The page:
I used to live in Alaska, where questions of energy policy were quite important.
Economic analysis of the incidence of taxes is often considered in the context of the time frame. The short term incidence of a change in a tax is going to be different from the longer term incidence.
In most simple partial equilibrium models, the incidence of changes in taxes depend upon the relative elasticities of supply and demand. The least elastic factor is impacted the most.
Although estimates vary, the short term elasticity of demand for gasoline is probably around -.2, meaning a 10 percent increase in the price would lead to a 2 percent decrease in consumption. Demand for gasoline is relatively "inelastic," in the short run.
What is the short term price elasticity of supply of gasoline? In the short run, prices are driven by global crude oil prices, and the USA is pretty much a price taker in the global market. For US gasoline consumers, the elasticity of supply is pretty high, at least within the range relevant for small short term changes in US consumption of gasoline. (For larger changes in demand, and for longer time periods, things will be different).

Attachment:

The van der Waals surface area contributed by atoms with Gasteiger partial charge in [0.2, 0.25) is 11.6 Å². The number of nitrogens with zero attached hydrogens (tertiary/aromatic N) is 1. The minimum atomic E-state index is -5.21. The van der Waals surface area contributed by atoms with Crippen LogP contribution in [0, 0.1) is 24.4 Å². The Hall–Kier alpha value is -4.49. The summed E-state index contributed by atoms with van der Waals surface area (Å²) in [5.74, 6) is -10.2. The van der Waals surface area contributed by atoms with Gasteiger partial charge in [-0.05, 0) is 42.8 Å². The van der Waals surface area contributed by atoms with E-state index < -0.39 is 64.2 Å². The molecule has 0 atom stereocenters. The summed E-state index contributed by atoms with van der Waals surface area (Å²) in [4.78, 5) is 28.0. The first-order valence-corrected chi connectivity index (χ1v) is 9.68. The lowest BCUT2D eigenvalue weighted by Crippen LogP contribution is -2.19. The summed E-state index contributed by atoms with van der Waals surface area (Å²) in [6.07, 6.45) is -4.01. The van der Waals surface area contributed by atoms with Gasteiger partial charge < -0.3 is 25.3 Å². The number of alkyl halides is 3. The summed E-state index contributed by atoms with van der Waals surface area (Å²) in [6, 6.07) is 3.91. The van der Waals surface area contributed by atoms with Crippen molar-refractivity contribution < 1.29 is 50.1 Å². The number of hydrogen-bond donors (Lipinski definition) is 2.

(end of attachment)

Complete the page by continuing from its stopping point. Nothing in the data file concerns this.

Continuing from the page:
In the short run, most of a reduction in excise and sales taxes on gasoline will led to reductions in the prices consumers pay at the pump. (Think of the short term impact of an increase in sales taxes.).
If the gasoline tax revenues are replaced by an excess profits tax on oil companies, it will be a progressive change, shifting the incidence of the tax from consumers to shareholders of oil companies, including foreign share owners.
Some economists will be troubled by the Clinton proposal because it would increase consumption of gasoline at a time when policy interventions normally would seek to decrease consumption. But when addressing short term shocks to the economy, something like this can make sense. Consumers of gasoline include people who have to commute to work, and who can't easier replace poor mileage vehicles. As a short term measure, it is a respectable and progressive effort to protect consumers who have few options.
In the longer run, taxes on gasoline should be higher, not lower, to discourage consumption. But in the face of a rapid increase in the global price of crude oil, the short term proposal by Senator Clinton would be a reasonable and effective intervention.